By Heidi Biggar
The upcoming merger of Maxtor and Quantum's hard disk drive (HDD) division early next year portends a growing trend toward greater consolidation in the storage industry-a trend dictated by razor-thin margins and intense competition.
"The latest round of HDD industry consolidation is symptomatic of an overall industry that is still growing, but has penalized its participants," says Dave Reinsel, senior research analyst, International Data Corp.
"The indicators have been there for a long time," adds Greg Piligian, program director for IBM's server hard disk drive business. "The only way players are going to stay in the market is if they get bigger. The trend is toward fewer, bigger competitors."
The combined company, which will carry the Maxtor name, is expected to generate annual sales of about $6 billion, with drive shipments of more than 50 million units per year, officials say. Maxtor anticipates annual cost savings of $120 million to $200 million within 24 months of the merger by eliminating redundancies in R&D and other efforts. A 10% reduction in overall headcount is projected.
"There's a real opportunity to achieve synergy and reduce expenses," says Mike Brown, chairman and chief executive officer at Quantum. "It will lead to increased investments, and opportunity for better revenue and profitability."
Brown says the company will invest heavily in such high-growth markets as consumer electronics, network-attached storage (NAS), and Intel-based servers. The two companies' drive families are, for the most part, complementary (see table). Company officials say the two product lines will be integrated over time, but not for 12 to 24 months. Drives will be manufactured at Maxtor's Singapore facility and at MKE's plants in Singapore and Japan. (MKE is Quantum's manufacturing partner.)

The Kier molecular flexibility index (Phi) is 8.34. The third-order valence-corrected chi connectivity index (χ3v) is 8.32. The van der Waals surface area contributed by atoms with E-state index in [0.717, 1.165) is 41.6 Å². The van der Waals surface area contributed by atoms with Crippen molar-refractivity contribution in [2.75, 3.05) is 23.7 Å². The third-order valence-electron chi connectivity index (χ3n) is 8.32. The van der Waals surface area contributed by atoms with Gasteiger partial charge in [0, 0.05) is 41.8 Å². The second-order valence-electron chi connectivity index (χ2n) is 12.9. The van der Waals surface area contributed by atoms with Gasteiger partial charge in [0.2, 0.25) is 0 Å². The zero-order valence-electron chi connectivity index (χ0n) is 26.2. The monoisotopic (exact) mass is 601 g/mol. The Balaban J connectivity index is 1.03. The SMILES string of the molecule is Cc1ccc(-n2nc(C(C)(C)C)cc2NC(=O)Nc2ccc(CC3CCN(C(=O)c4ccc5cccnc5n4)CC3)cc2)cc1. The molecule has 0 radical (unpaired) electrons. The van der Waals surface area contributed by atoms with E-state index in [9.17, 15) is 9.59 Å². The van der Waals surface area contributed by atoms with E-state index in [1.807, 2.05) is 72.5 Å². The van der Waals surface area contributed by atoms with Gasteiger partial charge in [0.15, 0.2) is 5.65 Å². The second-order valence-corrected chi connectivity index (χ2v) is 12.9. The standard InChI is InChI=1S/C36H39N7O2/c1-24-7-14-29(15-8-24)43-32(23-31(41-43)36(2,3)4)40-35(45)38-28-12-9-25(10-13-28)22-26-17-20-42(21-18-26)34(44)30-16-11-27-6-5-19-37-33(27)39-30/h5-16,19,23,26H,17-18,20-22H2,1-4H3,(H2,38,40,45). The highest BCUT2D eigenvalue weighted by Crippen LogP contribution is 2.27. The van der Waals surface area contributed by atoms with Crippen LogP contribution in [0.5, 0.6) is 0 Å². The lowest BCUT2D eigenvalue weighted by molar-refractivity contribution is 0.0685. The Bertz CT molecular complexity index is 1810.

Seagate is currently the market share leader in the overall HDD market (21%) and in the desktop HDD market (23%) according to IDC's unit shipment estimates (see pie charts on p. 1). However, the combined Maxtor-Quantum operation would outstrip Seagate with a 31% share of the overall HDD market and a 36% share of the desktop market, assuming no share loss.
However, some share loss is inevitable during the merger and ensuing transition due to customer hesitancy to rely on any single supplier for more than 30% to 40% of total drive requirements, explains IDC's Reinsel.
To thwart market share loss, Maxtor officials say they will focus on continuity, cost, performance, and time-to-market issues. "Market share is a reward for your execution," says Mike Cannon, current Maxtor president and chief executive officer. "We expect share loss to be minimal."